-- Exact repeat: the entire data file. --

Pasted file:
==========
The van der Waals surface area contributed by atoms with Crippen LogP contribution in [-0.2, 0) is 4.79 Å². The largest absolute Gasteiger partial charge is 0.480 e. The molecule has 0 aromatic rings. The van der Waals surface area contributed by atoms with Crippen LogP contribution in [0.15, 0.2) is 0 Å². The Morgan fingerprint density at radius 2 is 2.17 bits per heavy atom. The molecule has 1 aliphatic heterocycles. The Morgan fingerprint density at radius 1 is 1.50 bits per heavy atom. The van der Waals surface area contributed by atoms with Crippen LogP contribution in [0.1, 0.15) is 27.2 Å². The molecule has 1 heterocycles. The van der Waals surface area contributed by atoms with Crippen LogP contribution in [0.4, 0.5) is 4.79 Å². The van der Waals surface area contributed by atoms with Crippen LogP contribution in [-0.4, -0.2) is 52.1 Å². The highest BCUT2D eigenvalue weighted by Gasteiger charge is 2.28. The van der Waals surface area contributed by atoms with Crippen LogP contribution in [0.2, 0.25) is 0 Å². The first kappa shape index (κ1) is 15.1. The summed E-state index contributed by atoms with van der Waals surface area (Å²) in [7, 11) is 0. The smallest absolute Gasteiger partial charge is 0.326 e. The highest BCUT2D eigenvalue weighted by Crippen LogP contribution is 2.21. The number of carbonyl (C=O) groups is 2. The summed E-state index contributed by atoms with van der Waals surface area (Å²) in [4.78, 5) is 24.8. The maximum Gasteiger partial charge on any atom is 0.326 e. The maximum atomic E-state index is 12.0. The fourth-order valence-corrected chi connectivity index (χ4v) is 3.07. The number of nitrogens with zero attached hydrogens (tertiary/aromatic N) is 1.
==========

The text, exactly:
The van der Waals surface area contributed by atoms with Crippen LogP contribution in [-0.2, 0) is 4.79 Å². The largest absolute Gasteiger partial charge is 0.480 e. The molecule has 0 aromatic rings. The van der Waals surface area contributed by atoms with Crippen LogP contribution in [0.15, 0.2) is 0 Å². The Morgan fingerprint density at radius 2 is 2.17 bits per heavy atom. The molecule has 1 aliphatic heterocycles. The Morgan fingerprint density at radius 1 is 1.50 bits per heavy atom. The van der Waals surface area contributed by atoms with Crippen LogP contribution in [0.1, 0.15) is 27.2 Å². The molecule has 1 heterocycles. The van der Waals surface area contributed by atoms with Crippen LogP contribution in [0.4, 0.5) is 4.79 Å². The van der Waals surface area contributed by atoms with Crippen LogP contribution in [-0.4, -0.2) is 52.1 Å². The highest BCUT2D eigenvalue weighted by Gasteiger charge is 2.28. The van der Waals surface area contributed by atoms with Crippen LogP contribution in [0.2, 0.25) is 0 Å². The first kappa shape index (κ1) is 15.1. The summed E-state index contributed by atoms with van der Waals surface area (Å²) in [7, 11) is 0. The smallest absolute Gasteiger partial charge is 0.326 e. The highest BCUT2D eigenvalue weighted by Crippen LogP contribution is 2.21. The number of carbonyl (C=O) groups is 2. The summed E-state index contributed by atoms with van der Waals surface area (Å²) in [4.78, 5) is 24.8. The maximum Gasteiger partial charge on any atom is 0.326 e. The maximum atomic E-state index is 12.0. The fourth-order valence-corrected chi connectivity index (χ4v) is 3.07. The number of nitrogens with zero attached hydrogens (tertiary/aromatic N) is 1.